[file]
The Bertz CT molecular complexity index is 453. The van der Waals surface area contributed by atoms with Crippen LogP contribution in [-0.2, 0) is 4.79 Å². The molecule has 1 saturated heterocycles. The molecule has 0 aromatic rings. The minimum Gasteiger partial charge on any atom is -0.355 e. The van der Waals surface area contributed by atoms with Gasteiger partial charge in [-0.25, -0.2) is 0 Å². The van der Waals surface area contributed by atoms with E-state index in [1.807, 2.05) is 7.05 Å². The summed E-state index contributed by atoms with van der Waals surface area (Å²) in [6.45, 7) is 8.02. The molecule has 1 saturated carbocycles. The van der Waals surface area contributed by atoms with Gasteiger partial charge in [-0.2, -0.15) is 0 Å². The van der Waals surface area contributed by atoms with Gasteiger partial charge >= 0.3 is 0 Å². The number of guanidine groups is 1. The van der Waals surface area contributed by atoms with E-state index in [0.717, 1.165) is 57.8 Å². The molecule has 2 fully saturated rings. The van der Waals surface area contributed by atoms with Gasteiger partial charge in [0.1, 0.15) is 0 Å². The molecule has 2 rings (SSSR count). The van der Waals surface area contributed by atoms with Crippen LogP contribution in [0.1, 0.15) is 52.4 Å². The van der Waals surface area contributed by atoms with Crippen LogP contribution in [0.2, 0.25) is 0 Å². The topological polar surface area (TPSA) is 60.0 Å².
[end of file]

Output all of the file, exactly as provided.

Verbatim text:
The Bertz CT molecular complexity index is 453. The van der Waals surface area contributed by atoms with Crippen LogP contribution in [-0.2, 0) is 4.79 Å². The molecule has 1 saturated heterocycles. The molecule has 0 aromatic rings. The minimum Gasteiger partial charge on any atom is -0.355 e. The van der Waals surface area contributed by atoms with Gasteiger partial charge in [-0.25, -0.2) is 0 Å². The van der Waals surface area contributed by atoms with E-state index in [1.807, 2.05) is 7.05 Å². The summed E-state index contributed by atoms with van der Waals surface area (Å²) in [6.45, 7) is 8.02. The molecule has 1 saturated carbocycles. The van der Waals surface area contributed by atoms with Gasteiger partial charge in [-0.2, -0.15) is 0 Å². The van der Waals surface area contributed by atoms with Gasteiger partial charge >= 0.3 is 0 Å². The number of guanidine groups is 1. The van der Waals surface area contributed by atoms with E-state index in [0.717, 1.165) is 57.8 Å². The molecule has 2 fully saturated rings. The van der Waals surface area contributed by atoms with Gasteiger partial charge in [0.1, 0.15) is 0 Å². The molecule has 2 rings (SSSR count). The van der Waals surface area contributed by atoms with Crippen LogP contribution in [0.1, 0.15) is 52.4 Å². The van der Waals surface area contributed by atoms with Crippen LogP contribution in [0.2, 0.25) is 0 Å². The topological polar surface area (TPSA) is 60.0 Å².